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Ralph Nader > In the Public Interest > Limits for Lawyer’s Fees

Mildred E. Hershner of upstate New York wants us to do something about law­yers. She, like many con­sumers, writes to complain about lawyers — their in­competence, their delays, their fees, or their deceit, as the particular case may be.

These people express their feelings with indigna­tion and frequently lump to­gether all bar associations and all lawyers as a class.

IT JUST ISN’T enough to inform them that our public interest lawyers spend a great deal of their time trying to tame the actions of corporate attorneys on health, safety and other consumer issues. Nor is it soothing to refer them to books and articles which criticize in detail many of the shortcomings of lawyers in their dealings with con­sumers.

People want action local­ly. They want to redress their grievances against attorneys and what they be­lieve are outrageous charges—those levied, for example, to settle an estate or draw up relatively sim­ple legal papers.

Well, Mildred Hershner and a public citizen law­yer, Alan Morrison, just won a Supreme Court case that should help reduce some attorneys’ fees and your long suffering hasten the day when law­yers compete rather collude for your business in home­town, USA.

IN A UNANIMOUS deci­sion, the Supreme Court ruled that minimum fee schedules, enforced by bar associations to prevent law­yers from cutting their prices and give other law­yers an excuse for keeping their prices high, constitute illegal price-fixing under, the antitrust laws.

What this decision means is that the next time your attorney sadly informs you that he cannot reduce his fee because it would violate the ethics of the bar associ­ation’s minimum fee sched­ule, just remind him of the case of Goldfarb vs. the Vir­ginia State Bar.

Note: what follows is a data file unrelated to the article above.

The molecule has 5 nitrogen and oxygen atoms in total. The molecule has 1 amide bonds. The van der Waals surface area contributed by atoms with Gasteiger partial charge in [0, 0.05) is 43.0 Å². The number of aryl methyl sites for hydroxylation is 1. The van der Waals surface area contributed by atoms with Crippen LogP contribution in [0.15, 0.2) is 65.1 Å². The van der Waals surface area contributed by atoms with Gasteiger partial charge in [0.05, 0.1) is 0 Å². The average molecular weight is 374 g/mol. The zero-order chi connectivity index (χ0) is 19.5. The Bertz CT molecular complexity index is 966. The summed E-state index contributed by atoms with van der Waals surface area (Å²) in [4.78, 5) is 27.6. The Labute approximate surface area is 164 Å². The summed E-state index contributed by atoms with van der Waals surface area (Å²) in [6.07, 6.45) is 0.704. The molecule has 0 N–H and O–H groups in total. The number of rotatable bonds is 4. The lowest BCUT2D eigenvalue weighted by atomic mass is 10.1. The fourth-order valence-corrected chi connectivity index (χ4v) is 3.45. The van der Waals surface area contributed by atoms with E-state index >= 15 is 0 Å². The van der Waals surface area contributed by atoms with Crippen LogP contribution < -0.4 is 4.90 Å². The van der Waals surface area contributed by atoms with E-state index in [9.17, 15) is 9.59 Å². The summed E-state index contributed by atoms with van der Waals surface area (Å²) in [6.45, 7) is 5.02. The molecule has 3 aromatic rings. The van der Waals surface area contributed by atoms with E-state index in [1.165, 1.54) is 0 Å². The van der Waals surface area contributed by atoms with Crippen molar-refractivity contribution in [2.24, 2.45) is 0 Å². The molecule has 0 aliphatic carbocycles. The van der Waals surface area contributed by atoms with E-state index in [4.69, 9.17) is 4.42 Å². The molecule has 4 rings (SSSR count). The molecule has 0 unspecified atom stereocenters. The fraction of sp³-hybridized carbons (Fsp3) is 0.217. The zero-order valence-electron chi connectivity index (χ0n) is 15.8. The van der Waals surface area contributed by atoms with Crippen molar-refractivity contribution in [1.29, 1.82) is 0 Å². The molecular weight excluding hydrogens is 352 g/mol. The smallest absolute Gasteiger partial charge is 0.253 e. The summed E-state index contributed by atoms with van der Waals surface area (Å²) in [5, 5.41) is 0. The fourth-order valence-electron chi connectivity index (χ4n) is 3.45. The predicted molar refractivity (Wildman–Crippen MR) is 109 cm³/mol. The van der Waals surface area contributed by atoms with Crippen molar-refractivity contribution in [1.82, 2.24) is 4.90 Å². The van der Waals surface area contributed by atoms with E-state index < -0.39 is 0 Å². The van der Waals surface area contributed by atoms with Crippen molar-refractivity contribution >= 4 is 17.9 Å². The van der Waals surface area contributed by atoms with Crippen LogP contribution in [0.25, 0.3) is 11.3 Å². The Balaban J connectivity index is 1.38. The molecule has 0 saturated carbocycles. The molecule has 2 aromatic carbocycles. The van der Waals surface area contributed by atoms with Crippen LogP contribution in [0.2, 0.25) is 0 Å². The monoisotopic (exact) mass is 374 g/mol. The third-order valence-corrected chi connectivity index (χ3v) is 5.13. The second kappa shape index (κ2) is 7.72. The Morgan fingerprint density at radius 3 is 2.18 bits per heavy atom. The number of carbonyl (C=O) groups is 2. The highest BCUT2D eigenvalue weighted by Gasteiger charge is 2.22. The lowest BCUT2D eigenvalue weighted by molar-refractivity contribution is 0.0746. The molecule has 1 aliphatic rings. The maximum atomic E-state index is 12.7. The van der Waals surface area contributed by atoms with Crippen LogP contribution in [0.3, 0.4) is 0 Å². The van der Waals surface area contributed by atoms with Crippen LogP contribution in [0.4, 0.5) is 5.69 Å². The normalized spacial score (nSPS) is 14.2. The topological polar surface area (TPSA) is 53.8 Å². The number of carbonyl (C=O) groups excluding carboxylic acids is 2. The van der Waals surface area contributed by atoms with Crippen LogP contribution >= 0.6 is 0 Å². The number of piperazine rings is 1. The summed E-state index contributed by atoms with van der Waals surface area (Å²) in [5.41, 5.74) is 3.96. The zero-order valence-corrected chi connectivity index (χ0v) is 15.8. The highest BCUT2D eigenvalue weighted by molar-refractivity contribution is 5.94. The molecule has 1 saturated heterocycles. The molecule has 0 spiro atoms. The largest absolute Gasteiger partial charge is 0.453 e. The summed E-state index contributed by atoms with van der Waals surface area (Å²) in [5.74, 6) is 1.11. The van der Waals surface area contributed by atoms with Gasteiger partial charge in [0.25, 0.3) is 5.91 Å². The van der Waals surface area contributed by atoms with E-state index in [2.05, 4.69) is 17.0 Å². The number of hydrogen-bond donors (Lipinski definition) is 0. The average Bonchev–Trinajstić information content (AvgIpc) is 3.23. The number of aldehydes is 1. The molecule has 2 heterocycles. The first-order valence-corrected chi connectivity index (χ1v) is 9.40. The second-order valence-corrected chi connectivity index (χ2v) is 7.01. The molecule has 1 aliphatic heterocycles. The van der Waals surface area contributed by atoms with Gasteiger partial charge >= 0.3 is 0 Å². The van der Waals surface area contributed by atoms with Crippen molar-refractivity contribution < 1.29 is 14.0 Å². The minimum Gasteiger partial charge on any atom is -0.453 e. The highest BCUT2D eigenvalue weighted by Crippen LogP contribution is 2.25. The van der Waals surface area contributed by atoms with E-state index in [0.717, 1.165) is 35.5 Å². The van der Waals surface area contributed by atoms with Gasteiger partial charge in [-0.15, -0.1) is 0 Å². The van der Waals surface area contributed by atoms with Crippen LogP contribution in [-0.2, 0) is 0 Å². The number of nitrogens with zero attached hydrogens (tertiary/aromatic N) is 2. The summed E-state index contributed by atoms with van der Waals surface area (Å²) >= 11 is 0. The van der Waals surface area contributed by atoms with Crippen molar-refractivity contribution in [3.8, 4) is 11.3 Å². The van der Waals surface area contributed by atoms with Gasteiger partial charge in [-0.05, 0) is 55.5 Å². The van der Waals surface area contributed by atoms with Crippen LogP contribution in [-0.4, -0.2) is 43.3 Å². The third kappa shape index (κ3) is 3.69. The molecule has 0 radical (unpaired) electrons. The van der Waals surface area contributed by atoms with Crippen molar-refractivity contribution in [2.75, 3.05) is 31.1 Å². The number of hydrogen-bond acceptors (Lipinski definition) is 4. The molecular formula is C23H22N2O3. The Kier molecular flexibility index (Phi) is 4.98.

The case arose when Goldfarb, ironically a law­yer himself, was shopping with his wife for a home and couldn’t obtain a competi­tive price from a lawyer to conduct a title search.

When asked, attorneys would refer him to the bar association’s minimum fee schedule. Three years of intensive litigation ended in victory this month. The high court decision must be followed up by steadfast consumer action around the country. Attor­neys’ and bar associations’ price-fixing habits raises attorneys fees about 10 to 15 fellow consumers percent, according to one conservative economic study. It could be more.

For example, while the Goldfarb case was in the courts, some northern Vir­ginia lawyers cut their title search charges by 50 per­cent or more.

The economic rewards for attorneys have skyrock­eted in the past 15 years. This surge is important to the organized bar.

IN 1960 the Illinois Bar ‘Association made this astonishing statement: “The respect for the legal profession and its influence in the individual community will be raised when the law­yer occupies his proper place at the top of the eco­nomic structure.”

At American Bar Associ­ation conventions, startling boosterism erupts. At one session in 1972, one Texas attorney boldly declared to his brethren:

“It is in the public policy of this country that you be prosperous.” A few years earlier, another ABA attor­ney was urging his listeners to “come right out at the beginning and sock him (the client) hard.”

In a majority of states, there is no official minimum fee schedule. Some have been phased out recently in light of the antitrust criticism. Following the Goldfarb decision, all state bar associations should adopt an official position against such schedules or any practicing tradition of price-setting among law­yers.

ABA President James D. Fellers has urged lawyers to use less expensive pa­ralegal specialists in their offices to do routine law of­fice work. Sound prepaid group legal insurance should be more widely available to citizens.

The Goldfarb decision should relieve some of the harassment young “store­front” lawyers have been receiving from bar associa­tions for cutting prices below “accepted mini­mums” to bring competent low-cost legal services to neighborhoods.

THE RIPPLES from the Supreme Court’s decision can be far-reaching. Con­sumers Union is currently in court charging that bar as­sociations are violating the constitutional rights of consumers by their rule prohibiting the publication of lawyers’ fees. CU wants to prepare a model lawyers’ directory including such information.

All this, together with mounting public pressure to simplify laws and proce­dures, points to a wave of consumerism that the bar cannot ignore.